Periurethral anaerobic microflora of healthy girls

Journal of Clinical Microbiology (Impact Factor: 3.99). 11/1979; 10(4):419-24.
Source: PubMed


The periurethral anaerobic and aerobic microfloras were investigated in 18 healthy premenarcheal girls, 5 to 14 years of age, by using a quantitative sampling method. Colonization of the female periurethral area with enterobacteria seems to be an important step in the development of urinary tract infections, and the present study was undertaken as a stage in elucidating factors that might control the establishment of urinary tract pathogens periurethrally. The study showed that obligate anaerobic bacteria constituted 95.0% (standard error, +/- 5.8%) of the total colony-forming units per square centimeter of periurethral area. An average of 7.0 different anaerobic and 2.7 different aerobic strains per specimen was obtained. The flora was dominated by anaerobic gram-positive cocci and gram-positive rods, whereas anaerobic gram-negative rods comprised a minor part. The most commonly encountered anaerobic isolates were peptococci and peptostreptococci, propionibacteria, bifidobacteria, eubacteria, and bacteroides in decreasing order of frequency. The aerobic flora consisted most commonly of nonhemolytic streptococci and diphtheroids. The findings suggest that the periurethral microenvironment is a distinctive ecological niche, separate from the fecal and skin biotas, although it has some characteristics in common with the vaginal flora.

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Available from: Gunilla Källenius, Apr 26, 2015
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    ABSTRACT: We characterized theaerobic andanaerobic urethral flora ofhealthy females inthree physiological agegroups (premenarcheal, reproductive, andpostmeno- pausal) andoffemales withurinary tract infections. Themeannumberofspecies persample was6.5, 7.7, and10.3foreachofthephysiological agegroups, respectively, and6.5fortheurinary tract infection group. Markedquantitative changes wereseenwithageanddisease. Aerobes accounted for65.6 and73.8% of theflora ofthepremenarcheal andreproductive agegroups, respectively, whereas anaerobes weredominant inthepostmenopausal agegroup, accounting for65.5% oftheflora. Aerobic gram-negative rodswerenotisolated fromanyofthe premenarcheal orreproductive-age subjects. Ofthe10postmenopausal subjects, 5carried aerobic gram-negative rods, butthese organisms accounted foronly1% oftheflora. Incontrast, theyconstituted 95%oftheurethral flora oftheurinary tract infection group. Bacteroides melaninogenicus wascommonly isolated and wasthedominant isolate inthepostmenopausal agegroup. Bacteroides fragilis wasrecovered from7ofthe10postmenopausal subjects, butthese organisms constituted only3%ofthetotal flora. Thefactors responsible forthechanges in urethral flora withageremain tobedetermined. Inaprevious study (15), weshowedthatthe aerobic andanaerobic urethral flora couldbe delineated byculturing thefirst 10mlofvoided urine (urethral urine). Inthatstudy, results ob- tained withurethral urine cultures correlated well withthose obtained withurethral swabs. Wefound that theurethral flora inreproductive- agefemales consisted ofbothaerobes andan- aerobes. Sucharichendogenous urethral flora raises thequestion ofitsrole asahostdefense mechanism. Various pieces ofevidence suggest thatnormal flora isimportant inthisregard. Previous investigators (17) haveshownthat vir- idans groupstreptococci will inhibit thegrowth ofgroup Abeta-hemolytic streptococci. Murray andRosenblatt haveshownthatBacteroides melaninogenicus invitro will inhibit thegrowth ofseveral strains ofaerobic gram-negative rods (16). Theincidence ofasymptomatic bacteriuria increases withage(21), asdoestheincidence of colonization oftheoropharynx byaerobic gram- negative rods(20), suggesting thatchanges in normalflora aredynamic andinfluenced by several variables. Ifwearetoelucidate therole oftheurethral flora asahostdefense mechanism, itisimpor- tanttoknowhowthenormal aerobic andanaer- obicflora change withphysiological age. Inthis study, wehavecharacterized theaerobic and anaerobic urethral flora ofhealthy females in three physiological agegroups (premenarcheal, reproductive, andpostmenopausal) andcom- pareditqualitatively andquantitatively with theflora ofsixreproductive-age females with urinary tract infections.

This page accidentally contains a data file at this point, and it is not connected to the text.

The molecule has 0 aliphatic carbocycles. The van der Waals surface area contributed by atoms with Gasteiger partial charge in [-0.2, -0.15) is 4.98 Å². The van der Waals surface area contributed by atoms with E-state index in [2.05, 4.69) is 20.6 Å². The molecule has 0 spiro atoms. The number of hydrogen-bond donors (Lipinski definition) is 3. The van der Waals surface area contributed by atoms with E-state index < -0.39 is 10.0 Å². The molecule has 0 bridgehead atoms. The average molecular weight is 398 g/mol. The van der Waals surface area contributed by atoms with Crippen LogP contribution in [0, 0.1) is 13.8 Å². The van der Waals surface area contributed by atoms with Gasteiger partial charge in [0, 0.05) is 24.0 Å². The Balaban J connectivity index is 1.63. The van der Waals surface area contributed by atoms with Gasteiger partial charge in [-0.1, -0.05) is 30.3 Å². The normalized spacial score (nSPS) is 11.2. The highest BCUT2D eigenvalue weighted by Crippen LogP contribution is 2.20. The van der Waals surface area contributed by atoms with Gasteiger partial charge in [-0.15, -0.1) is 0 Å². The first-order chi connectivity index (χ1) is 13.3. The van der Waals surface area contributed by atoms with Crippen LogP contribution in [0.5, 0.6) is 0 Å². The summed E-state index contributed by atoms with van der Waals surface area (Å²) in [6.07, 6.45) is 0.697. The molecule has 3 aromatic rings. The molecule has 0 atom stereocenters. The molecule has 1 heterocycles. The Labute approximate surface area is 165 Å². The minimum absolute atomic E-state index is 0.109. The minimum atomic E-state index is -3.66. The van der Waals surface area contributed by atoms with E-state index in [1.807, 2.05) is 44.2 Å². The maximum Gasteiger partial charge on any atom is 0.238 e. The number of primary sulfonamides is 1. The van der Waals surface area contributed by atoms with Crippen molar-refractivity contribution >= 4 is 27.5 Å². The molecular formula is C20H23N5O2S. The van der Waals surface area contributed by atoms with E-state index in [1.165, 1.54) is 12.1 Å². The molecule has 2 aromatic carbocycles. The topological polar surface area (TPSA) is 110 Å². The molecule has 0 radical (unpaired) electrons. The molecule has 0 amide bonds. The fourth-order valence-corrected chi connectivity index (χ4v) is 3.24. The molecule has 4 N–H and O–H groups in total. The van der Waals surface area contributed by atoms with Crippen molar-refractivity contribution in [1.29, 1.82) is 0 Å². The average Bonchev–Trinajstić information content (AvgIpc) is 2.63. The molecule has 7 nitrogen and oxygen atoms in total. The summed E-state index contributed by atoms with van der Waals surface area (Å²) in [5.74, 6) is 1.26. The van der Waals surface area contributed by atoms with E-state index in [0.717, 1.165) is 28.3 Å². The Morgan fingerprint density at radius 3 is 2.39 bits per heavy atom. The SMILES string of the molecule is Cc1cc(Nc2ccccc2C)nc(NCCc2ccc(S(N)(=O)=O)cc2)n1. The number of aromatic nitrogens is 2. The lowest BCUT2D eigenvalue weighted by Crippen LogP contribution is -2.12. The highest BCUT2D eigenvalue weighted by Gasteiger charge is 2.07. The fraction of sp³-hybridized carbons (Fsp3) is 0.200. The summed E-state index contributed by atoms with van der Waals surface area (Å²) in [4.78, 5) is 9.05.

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    ABSTRACT: One of the primary goals of management of patients with neurogenic bladder (NB) dysfunction is the prevention of recurrent urinary tract infections (UTI). Inspite of much research in the field, there continue to be gaps in our understanding as to why these patients are vulnerable to recurrent UTIs. UTI rates in the NB population continue to be high and in the absence of clear guidelines on the subject, it is the clinician’s beliefs rather than robust evidence which dictates current prophylactic therapies for UTI prevention. This article reviews the pathophysiology behind recurrent UTI in NB population, the rationale and evidence of traditional preventive therapies, and an update on the upcoming approaches to tackle this difficult problem. Ultimately, an individualized approach, in which the clinician first attempts to identify the contribution of various factors predisposing to UTI in a particular patient, e.g., compromised host defences, impaired washout, catheterization related etc., and then aims to optimize each of those factors is the need of the hour.
    Current Bladder Dysfunction Reports 09/2013; 8(3). DOI:10.1007/s11884-013-0195-6

  • The Lancet 02/1980; 1(8158):37. DOI:10.1016/S0140-6736(80)90568-1 · 45.22 Impact Factor
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